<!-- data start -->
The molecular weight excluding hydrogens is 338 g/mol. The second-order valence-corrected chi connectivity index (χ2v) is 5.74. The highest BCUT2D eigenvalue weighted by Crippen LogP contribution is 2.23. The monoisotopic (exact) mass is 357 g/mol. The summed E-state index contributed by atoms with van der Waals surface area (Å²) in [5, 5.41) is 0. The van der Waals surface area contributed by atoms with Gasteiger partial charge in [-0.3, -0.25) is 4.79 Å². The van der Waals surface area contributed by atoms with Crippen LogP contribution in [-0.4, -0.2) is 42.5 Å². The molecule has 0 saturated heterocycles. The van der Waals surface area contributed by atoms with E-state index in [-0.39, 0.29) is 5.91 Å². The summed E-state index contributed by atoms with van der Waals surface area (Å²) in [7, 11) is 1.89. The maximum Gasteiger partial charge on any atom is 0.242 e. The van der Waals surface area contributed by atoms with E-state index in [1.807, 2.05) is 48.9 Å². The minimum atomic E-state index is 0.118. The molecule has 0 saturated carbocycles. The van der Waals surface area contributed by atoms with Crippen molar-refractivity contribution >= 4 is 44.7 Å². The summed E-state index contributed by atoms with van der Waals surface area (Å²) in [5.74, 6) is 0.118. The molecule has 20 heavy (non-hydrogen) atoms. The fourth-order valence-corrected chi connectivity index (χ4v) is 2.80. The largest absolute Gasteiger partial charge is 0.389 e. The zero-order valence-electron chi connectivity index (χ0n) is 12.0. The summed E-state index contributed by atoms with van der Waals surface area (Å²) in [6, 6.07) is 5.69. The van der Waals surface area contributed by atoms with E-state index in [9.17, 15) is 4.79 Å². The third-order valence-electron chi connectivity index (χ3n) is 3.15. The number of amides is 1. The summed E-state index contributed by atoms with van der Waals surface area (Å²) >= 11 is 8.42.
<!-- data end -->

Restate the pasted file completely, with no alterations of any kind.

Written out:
The molecular weight excluding hydrogens is 338 g/mol. The second-order valence-corrected chi connectivity index (χ2v) is 5.74. The highest BCUT2D eigenvalue weighted by Crippen LogP contribution is 2.23. The monoisotopic (exact) mass is 357 g/mol. The summed E-state index contributed by atoms with van der Waals surface area (Å²) in [5, 5.41) is 0. The van der Waals surface area contributed by atoms with Gasteiger partial charge in [-0.3, -0.25) is 4.79 Å². The van der Waals surface area contributed by atoms with Crippen LogP contribution in [-0.4, -0.2) is 42.5 Å². The molecule has 0 saturated heterocycles. The van der Waals surface area contributed by atoms with E-state index in [-0.39, 0.29) is 5.91 Å². The summed E-state index contributed by atoms with van der Waals surface area (Å²) in [7, 11) is 1.89. The maximum Gasteiger partial charge on any atom is 0.242 e. The van der Waals surface area contributed by atoms with E-state index in [1.807, 2.05) is 48.9 Å². The minimum atomic E-state index is 0.118. The molecule has 0 saturated carbocycles. The van der Waals surface area contributed by atoms with Crippen molar-refractivity contribution >= 4 is 44.7 Å². The summed E-state index contributed by atoms with van der Waals surface area (Å²) in [5.74, 6) is 0.118. The molecule has 20 heavy (non-hydrogen) atoms. The fourth-order valence-corrected chi connectivity index (χ4v) is 2.80. The largest absolute Gasteiger partial charge is 0.389 e. The zero-order valence-electron chi connectivity index (χ0n) is 12.0. The summed E-state index contributed by atoms with van der Waals surface area (Å²) in [6, 6.07) is 5.69. The van der Waals surface area contributed by atoms with E-state index in [9.17, 15) is 4.79 Å². The third-order valence-electron chi connectivity index (χ3n) is 3.15. The number of amides is 1. The summed E-state index contributed by atoms with van der Waals surface area (Å²) >= 11 is 8.42.